Almost every back end application needs to interact with a relational database to persist data. Learning node would not be complete if you do not know how to enable your node application to save data into a database.
Since MySQL is the most commonly used database in enterprise applications, this tutorial will teach you how to connect a node application to MySQL, save, retrieve, update and delete data.
This tutorial assumes that you have MySQL installed on your system. If not, download it from here.
Installing mysql module
For connecting a node application to MySQL database, you need to install mysql module. Open command prompt on Windows or terminal on Mac/Linux systems. Navigate to the application folder and type
npm install mysql
This command will install mysql package and its output will be

E:\node>npm install mysql
npm notice created a lockfile as package-lock.json. You should commit this file.
npm WARN node@1.0.0 No description
npm WARN node@1.0.0 No repository field.+ mysql@2.16.0
added 11 packages in 2.169s

Before running this command, check that you have package.json file in the folder. If you do not have it, then run command

npm init – -yes

It will create package.json file in the current folder.
Connecting to MySQL database
For starting interaction with a database, you need to establish connection to it. Connecting to MySQL database from a node application, first import mysql module using require function.
Once the module is imported, its createConnection method can be used to connect to a database. This method takes an object of key-value pairs as argument where keys are the attributes required to connect to a database such as host, port, username, password etc., with their values provided as per the MySQL database configuration.
createConnection returns an object whose connect method is used to connect to the database. connect method accepts a callback function as argument. Example,

// import mysql module
const mysql = require('mysql');
// get connection object
const connection = mysql.createConnection({
    host: 'localhost',
    port: 3306,
    user: 'root',
    password: 'root'
});

// connect to database
connection.connect(function(err) {
    if(err) {
        console.log('Unable to connect', err);
    } else {
        console.log('Connected!!!');
    }
})

Above code when executed prints Connected!!!

Before running the program, ensure that MySQL is running at the provided location.

Note that the callback function takes a single argument which is populated with the error encountered while connecting to the database. This object can be used to determine the reason when a connection can not be made. Example, if you deliberately provide a wrong password, then above code will print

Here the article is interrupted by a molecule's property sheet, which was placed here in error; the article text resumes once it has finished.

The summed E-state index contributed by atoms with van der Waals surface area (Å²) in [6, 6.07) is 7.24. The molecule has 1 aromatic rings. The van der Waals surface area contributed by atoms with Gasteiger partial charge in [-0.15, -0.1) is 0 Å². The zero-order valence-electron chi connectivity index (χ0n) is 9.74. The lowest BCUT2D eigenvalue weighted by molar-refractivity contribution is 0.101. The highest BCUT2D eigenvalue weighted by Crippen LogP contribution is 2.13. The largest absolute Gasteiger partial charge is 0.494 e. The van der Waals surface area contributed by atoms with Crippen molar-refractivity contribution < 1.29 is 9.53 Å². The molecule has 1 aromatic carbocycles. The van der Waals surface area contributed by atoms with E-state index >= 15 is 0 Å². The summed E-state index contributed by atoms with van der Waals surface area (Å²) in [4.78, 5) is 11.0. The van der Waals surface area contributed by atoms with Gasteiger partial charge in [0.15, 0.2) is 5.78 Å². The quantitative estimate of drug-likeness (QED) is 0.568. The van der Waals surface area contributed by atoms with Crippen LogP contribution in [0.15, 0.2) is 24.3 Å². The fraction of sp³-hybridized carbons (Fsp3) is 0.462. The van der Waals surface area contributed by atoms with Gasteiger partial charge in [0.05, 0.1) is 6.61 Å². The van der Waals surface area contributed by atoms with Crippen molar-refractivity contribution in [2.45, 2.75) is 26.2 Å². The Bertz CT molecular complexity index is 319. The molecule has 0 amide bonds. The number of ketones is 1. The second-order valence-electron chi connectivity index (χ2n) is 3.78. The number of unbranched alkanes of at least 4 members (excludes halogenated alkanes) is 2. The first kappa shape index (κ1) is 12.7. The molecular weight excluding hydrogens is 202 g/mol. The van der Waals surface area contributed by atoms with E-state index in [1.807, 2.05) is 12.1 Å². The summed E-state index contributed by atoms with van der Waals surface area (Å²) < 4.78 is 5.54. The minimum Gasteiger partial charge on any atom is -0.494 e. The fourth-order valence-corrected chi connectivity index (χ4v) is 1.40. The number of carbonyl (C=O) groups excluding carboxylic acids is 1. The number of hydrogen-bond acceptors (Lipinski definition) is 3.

E:\node>node firstprogram.js
Unable to connect { Error: ER_ACCESS_DENIED_ERROR: Access denied for user ‘root’@’localhost’ (using password: YES)
at Handshake.Sequence._packetToError (E:\node\node_modules\mysql\lib\protocol\sequences\Sequence.js:47:14)
—–

Callback function can also be written using arrow function introduced in ES6 as below.

connection.connect((err) => {
    if(err) {
        console.log('Unable to connect', err);
    } else {
        console.log('Connected!!!');
    }
})

Closing connection
Above program when executed will keep on running till you press Ctrl-C at the command prompt(or terminal) or close the database connection that was created.
There are two ways to close the database connection.
1. end method
Object returned by createConnection method has an end method which is used to close the database connection. This method takes a callback function as argument and is used to report any errors while closing connection. Also, this method executes all pending database queries before closing the connection. Example,

connection.connect(function(err){
    if(err){
        console.log('Unable to connect', err);
    } else{
        console.log('Connected!!!');
    }
});
// close connection
connection.end(function(err) {
   console.log(err);
});

2. destroy method
Connection object has a destroy method which can also be used to close database connection. This method does not execute any pending queries and closes the connection immediately. This method does not take any callback function as argument unlike end method. Example,

connection.connect(function(err){
    if(err){
        console.log('Unable to connect', err);
    } else{
        console.log('Connected!!!');
    }
});
// close connection
connection.destroy();

 

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